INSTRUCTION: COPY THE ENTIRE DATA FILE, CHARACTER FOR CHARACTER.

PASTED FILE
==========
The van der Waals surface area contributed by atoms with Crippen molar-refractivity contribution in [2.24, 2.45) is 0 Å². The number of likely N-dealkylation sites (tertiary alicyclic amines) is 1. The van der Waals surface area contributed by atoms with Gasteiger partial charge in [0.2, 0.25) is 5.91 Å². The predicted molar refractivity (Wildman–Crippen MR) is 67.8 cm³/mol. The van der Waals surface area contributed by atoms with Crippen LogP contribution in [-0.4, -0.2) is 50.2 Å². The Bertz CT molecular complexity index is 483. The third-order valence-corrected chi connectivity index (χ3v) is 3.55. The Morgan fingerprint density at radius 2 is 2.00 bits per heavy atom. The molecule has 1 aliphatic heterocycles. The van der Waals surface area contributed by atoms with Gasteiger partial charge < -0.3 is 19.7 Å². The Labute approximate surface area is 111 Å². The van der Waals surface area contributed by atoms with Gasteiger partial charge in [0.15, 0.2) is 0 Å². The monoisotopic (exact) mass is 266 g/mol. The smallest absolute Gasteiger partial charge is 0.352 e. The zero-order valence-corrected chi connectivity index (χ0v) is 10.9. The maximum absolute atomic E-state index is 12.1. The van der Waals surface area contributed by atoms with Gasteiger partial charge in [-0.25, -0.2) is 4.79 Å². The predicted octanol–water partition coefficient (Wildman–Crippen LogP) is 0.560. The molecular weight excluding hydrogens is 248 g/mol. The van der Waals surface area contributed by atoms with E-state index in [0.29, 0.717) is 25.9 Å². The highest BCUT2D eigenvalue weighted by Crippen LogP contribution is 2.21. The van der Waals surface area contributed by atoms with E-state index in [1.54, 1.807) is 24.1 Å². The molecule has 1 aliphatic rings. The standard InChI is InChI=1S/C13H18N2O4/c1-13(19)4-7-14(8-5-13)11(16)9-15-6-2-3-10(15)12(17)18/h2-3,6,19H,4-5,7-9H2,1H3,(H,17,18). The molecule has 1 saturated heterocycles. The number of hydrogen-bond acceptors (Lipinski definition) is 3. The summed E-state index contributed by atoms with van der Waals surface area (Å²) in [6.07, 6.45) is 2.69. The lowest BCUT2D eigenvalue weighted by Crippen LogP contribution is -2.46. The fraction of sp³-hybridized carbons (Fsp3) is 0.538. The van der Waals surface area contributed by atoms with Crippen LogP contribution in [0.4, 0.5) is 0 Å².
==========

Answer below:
The van der Waals surface area contributed by atoms with Crippen molar-refractivity contribution in [2.24, 2.45) is 0 Å². The number of likely N-dealkylation sites (tertiary alicyclic amines) is 1. The van der Waals surface area contributed by atoms with Gasteiger partial charge in [0.2, 0.25) is 5.91 Å². The predicted molar refractivity (Wildman–Crippen MR) is 67.8 cm³/mol. The van der Waals surface area contributed by atoms with Crippen LogP contribution in [-0.4, -0.2) is 50.2 Å². The Bertz CT molecular complexity index is 483. The third-order valence-corrected chi connectivity index (χ3v) is 3.55. The Morgan fingerprint density at radius 2 is 2.00 bits per heavy atom. The molecule has 1 aliphatic heterocycles. The van der Waals surface area contributed by atoms with Gasteiger partial charge < -0.3 is 19.7 Å². The Labute approximate surface area is 111 Å². The van der Waals surface area contributed by atoms with Gasteiger partial charge in [0.15, 0.2) is 0 Å². The monoisotopic (exact) mass is 266 g/mol. The smallest absolute Gasteiger partial charge is 0.352 e. The zero-order valence-corrected chi connectivity index (χ0v) is 10.9. The maximum absolute atomic E-state index is 12.1. The van der Waals surface area contributed by atoms with Gasteiger partial charge in [-0.25, -0.2) is 4.79 Å². The predicted octanol–water partition coefficient (Wildman–Crippen LogP) is 0.560. The molecular weight excluding hydrogens is 248 g/mol. The van der Waals surface area contributed by atoms with E-state index in [0.29, 0.717) is 25.9 Å². The highest BCUT2D eigenvalue weighted by Crippen LogP contribution is 2.21. The van der Waals surface area contributed by atoms with E-state index in [1.54, 1.807) is 24.1 Å². The molecule has 1 aliphatic rings. The standard InChI is InChI=1S/C13H18N2O4/c1-13(19)4-7-14(8-5-13)11(16)9-15-6-2-3-10(15)12(17)18/h2-3,6,19H,4-5,7-9H2,1H3,(H,17,18). The molecule has 1 saturated heterocycles. The number of hydrogen-bond acceptors (Lipinski definition) is 3. The summed E-state index contributed by atoms with van der Waals surface area (Å²) in [6.07, 6.45) is 2.69. The lowest BCUT2D eigenvalue weighted by Crippen LogP contribution is -2.46. The fraction of sp³-hybridized carbons (Fsp3) is 0.538. The van der Waals surface area contributed by atoms with Crippen LogP contribution in [0.4, 0.5) is 0 Å².